The Russian invasion of Ukraine has so far cost Malta €200 million, Finance Minister Clyde Caruana said on Thursday, as he stressed that the impact of the war is "massive".

Government subsidies and a cushion to make up for inflation are behind the cost. 

Speaking during a debate by the Malta Chamber of Commerce, Caruana explained that the €200 million is the cost borne for this year as a result of what happened this week, mainly due to fluctuations in the energy markets and the cost of oil which skyrocketed.

He said the added cost covers bills for gas and fuels until the end of the year and was expected to continue increasing. 

"All people are talking about is the Ukraine war. I am more worried about the war than I was worried about COVID, economically. This is not just a war with bombs, but it is an economic war and its impact will not be small.

"We have to do whatever it takes to save our economy. I am aware of the massive hit caused by the war. €200 million were allocated in the Budget because of COVID. In one week of war, we are estimating that this will cost us €200 million," Caruana said.

This amount might also have to increase in the future, he said. 

The minister noted that increases are happening "in a way that has never happened before" before saying he was not making the remarks to "scare people" but because the situation is a "serious" one.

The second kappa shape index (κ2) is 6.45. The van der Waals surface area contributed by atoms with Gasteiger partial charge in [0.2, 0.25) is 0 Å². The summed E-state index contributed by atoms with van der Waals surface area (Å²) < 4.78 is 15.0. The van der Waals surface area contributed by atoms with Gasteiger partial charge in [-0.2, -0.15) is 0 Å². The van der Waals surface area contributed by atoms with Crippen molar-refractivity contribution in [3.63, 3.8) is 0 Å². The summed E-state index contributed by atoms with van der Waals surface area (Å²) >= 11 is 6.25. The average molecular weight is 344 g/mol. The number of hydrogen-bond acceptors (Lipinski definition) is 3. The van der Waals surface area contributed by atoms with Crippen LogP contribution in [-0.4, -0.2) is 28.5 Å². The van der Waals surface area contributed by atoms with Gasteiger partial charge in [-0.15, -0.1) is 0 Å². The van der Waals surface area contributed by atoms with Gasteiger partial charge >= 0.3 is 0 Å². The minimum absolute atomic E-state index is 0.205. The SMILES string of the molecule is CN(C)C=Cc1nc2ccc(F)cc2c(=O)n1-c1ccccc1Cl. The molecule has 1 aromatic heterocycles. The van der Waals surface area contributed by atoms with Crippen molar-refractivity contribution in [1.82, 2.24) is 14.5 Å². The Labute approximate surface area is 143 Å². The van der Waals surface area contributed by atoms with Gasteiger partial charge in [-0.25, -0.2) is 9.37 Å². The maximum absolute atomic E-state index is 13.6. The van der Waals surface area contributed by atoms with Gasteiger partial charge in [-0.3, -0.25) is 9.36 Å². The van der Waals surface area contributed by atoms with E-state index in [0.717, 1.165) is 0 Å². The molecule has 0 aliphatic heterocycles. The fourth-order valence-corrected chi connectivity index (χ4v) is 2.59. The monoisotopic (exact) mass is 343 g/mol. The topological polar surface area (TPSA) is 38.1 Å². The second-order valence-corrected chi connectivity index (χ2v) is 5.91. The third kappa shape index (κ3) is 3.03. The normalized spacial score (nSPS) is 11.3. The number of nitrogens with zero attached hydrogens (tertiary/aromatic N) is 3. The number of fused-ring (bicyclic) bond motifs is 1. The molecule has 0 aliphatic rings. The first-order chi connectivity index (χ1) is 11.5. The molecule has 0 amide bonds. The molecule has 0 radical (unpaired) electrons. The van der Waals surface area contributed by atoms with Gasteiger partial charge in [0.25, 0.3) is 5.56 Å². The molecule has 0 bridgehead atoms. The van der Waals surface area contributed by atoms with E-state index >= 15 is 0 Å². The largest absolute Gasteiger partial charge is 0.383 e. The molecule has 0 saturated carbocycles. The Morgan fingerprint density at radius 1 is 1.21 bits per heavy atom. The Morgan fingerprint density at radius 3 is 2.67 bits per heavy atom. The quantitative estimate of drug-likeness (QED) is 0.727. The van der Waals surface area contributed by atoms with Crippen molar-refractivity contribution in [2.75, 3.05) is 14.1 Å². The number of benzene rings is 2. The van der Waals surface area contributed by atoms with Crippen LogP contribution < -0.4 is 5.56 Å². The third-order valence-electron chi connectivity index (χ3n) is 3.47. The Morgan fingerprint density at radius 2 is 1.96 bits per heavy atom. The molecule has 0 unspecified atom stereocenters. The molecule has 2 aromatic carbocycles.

Photo: Malta ChamberPhoto: Malta Chamber

Caruana insisted the government will be "cushioning the blow" and assured that utility bills and fuel prices will "remain unchanged throughout this year". 

Reacting as part of the debate, PN election candidate Graham Bencini said this was not the first time the government needed to deal with such issues. 

"The PN was in government when there was the 2008 recession. We had done everything to save the economy. I think we are on the same page because we are in politics to save jobs.

"The system is volatile. You cannot have proposals only to change them. Before COVID, business people had to change their projections, that’s how you do things. You adapt to the changes," Bencini said.

To this, Caruana said he will continue to insist the burden of the war is not placed on the people and business, otherwise this would be like giving the economy "an engine brake".


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